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Disaster Studies is emerging globally as a full-fledged academic discipline. As a field of practice it demands specialisation to meet with the ever-dynamic challenges posed by disasters. Recognising that academic education and training in the field of disaster management requires a multidisciplinary approach, the Centre for Disaster Management was established in TISS in 2006, with a generous grant from the Jamsetji Tata Trust. The Centre consolidated nearly sixty years of TISS's committed work in disaster situations and introduced a full-time, taught Masters' programme in Disaster Management in 2007 and during the last decade has conducted research and trainings in various areas.
As scientific evidence linking climate change to the intensity and frequency of natural disasters mounts, countries face several developmental, financial and humanitarian challenges. The unequal burden of disaster mortality and economic losses on regions of low development highlights the need to examine cycles of resource degradation, poverty and conflict. These affect human well-being in complex ways. Stresses on water availability, agriculture and ecosystems, the potential for conflict over natural resources, population displacement and migration as the result of sea-level rise, natural hazards or other large-scale biophysical, ecological or social disruptions- are issues that the School is concerned about. The course work, research and field projects conducted by students and faculty members reflect these concerns. The School's work upholds principles of social and environmental justice and is concerned with human and ecological security. It aims at generating critical discourse around the way disasters and their management are conceptualised and theorised.
Currently the School offers several programmes, including an MPhil and PhD, although the Masters' programme MA/Msc in Disaster Management remains the flagship programme with 40 students enrolled each year. The global online Certificate course on Disaster Management in partnership with IFRC, Geneva was introduced in 2013 and each year 2 cohorts of about 30 practitioners from across continents, register for this progamme.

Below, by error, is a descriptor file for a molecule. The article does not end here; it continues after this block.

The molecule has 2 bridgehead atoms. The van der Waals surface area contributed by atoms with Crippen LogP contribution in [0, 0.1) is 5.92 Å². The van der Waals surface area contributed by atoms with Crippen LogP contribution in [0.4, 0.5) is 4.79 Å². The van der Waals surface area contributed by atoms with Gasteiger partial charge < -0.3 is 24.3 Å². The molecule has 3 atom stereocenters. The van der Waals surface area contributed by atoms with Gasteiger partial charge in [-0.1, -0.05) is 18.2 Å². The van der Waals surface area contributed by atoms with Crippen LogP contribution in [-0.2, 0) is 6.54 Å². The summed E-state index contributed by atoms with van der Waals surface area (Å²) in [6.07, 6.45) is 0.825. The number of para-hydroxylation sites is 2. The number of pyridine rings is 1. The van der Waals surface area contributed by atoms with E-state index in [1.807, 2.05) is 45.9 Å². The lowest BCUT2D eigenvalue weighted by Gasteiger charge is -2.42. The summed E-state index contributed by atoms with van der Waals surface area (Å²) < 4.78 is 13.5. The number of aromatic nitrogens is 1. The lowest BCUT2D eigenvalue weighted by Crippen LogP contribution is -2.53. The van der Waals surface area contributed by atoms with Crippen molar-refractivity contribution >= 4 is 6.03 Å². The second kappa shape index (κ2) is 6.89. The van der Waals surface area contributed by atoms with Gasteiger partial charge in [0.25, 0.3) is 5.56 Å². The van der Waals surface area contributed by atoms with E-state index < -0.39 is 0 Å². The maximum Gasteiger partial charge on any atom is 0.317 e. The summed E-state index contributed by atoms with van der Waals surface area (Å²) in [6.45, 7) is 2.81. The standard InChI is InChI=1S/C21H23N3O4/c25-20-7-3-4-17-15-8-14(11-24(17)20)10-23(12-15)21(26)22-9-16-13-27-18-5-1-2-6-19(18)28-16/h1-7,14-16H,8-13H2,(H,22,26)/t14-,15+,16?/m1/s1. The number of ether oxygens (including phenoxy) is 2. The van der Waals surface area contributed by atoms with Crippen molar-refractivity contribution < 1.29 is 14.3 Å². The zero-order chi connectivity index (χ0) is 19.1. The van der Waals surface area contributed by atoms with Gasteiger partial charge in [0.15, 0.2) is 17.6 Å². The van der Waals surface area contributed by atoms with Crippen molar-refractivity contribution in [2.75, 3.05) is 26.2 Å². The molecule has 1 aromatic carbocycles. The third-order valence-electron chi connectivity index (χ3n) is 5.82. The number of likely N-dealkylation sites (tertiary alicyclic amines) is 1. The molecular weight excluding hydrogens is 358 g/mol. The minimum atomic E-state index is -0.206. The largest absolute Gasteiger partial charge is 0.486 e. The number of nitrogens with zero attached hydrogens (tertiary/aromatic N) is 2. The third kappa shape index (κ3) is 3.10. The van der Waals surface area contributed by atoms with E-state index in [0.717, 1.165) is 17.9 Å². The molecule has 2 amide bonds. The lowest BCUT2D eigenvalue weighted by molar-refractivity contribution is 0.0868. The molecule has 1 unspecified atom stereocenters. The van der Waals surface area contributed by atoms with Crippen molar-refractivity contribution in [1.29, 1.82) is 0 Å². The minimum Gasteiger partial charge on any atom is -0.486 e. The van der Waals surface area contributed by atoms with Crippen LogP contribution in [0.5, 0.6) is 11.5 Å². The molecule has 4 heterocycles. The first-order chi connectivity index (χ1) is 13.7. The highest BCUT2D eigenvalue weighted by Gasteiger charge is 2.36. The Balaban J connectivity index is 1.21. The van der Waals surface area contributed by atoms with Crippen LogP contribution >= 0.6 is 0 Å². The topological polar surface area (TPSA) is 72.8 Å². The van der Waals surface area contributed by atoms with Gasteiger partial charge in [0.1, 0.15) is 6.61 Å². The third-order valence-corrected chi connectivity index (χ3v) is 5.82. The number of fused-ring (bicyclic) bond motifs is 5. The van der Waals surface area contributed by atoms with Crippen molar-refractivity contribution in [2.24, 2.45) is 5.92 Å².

The School demonstrates synergies across natural sciences, social sciences and humanities with a focus on building people-centered and participatory approaches towards disaster risk reduction and disaster response. It has carried out systematic work in areas of disaster governance, poverty and exclusion, food security, conflict, human security, public health, pyscho-social care, GIS and logistics in relation to disasters. The School has 3 Centres that have a dynamic and iterative relationship, each leveraging the strength of the other two in collaborative partnership. These are:
There is an increasing need to review, adapt and innovate, in working with communities at risk and those affected by disasters. The School has established The Disaster Response and Technical Support Facility (DTSF) with the aim of addressing the growing demand for capacity building and other extension services needed in building a disaster resilient nation. Currently ithe DTSF houses two projects: One Disaster Resilience Leadership Gap, a research study with funding support from Disaster Resilience Leadership Academy in the US and the Drought Assessment and Mitigation, a Field Action Project with funding support from India Value Fund.
The School over the last decade has worked in partnership with both international and national bodies such as the IFRC, UNISDR, Geneva, the UNDP, the NDMA, state governments and civil society organsiations and have signed several MOUs with many international universities through which research and academic exchanges are carried out. Academic and applied work include issues of development, vulnerability and disasters, exploring practices that contribute to dynamic decision making and effective policy formulation and implementation. Disasters, are not simply dramatic events, but also are socially constructed and the discourse around it is embedded within the larger social and political context. For example, the politics of humanitarian aid has implications for geo-political assertion of power. The School aims at fostering critical thinking in the field of disaster studies and disaster management and promotes multidisciplinary approaches
While the concerns of disaster management are focused, the idea of disaster studies is consistently expanding the boundaries of the emergent discipline which is engaged with newer challenges - at both theoretical and temporal levels.
The decade long journey exemplies the the vision of the School which is to emerge as an interdisciplinary entity engaged in disaster studies offering quality educational programmes, research and extension services, that seeks to influence disaster discourse, policy and practice through critical thinking based on values of social and environmental justice and equity.
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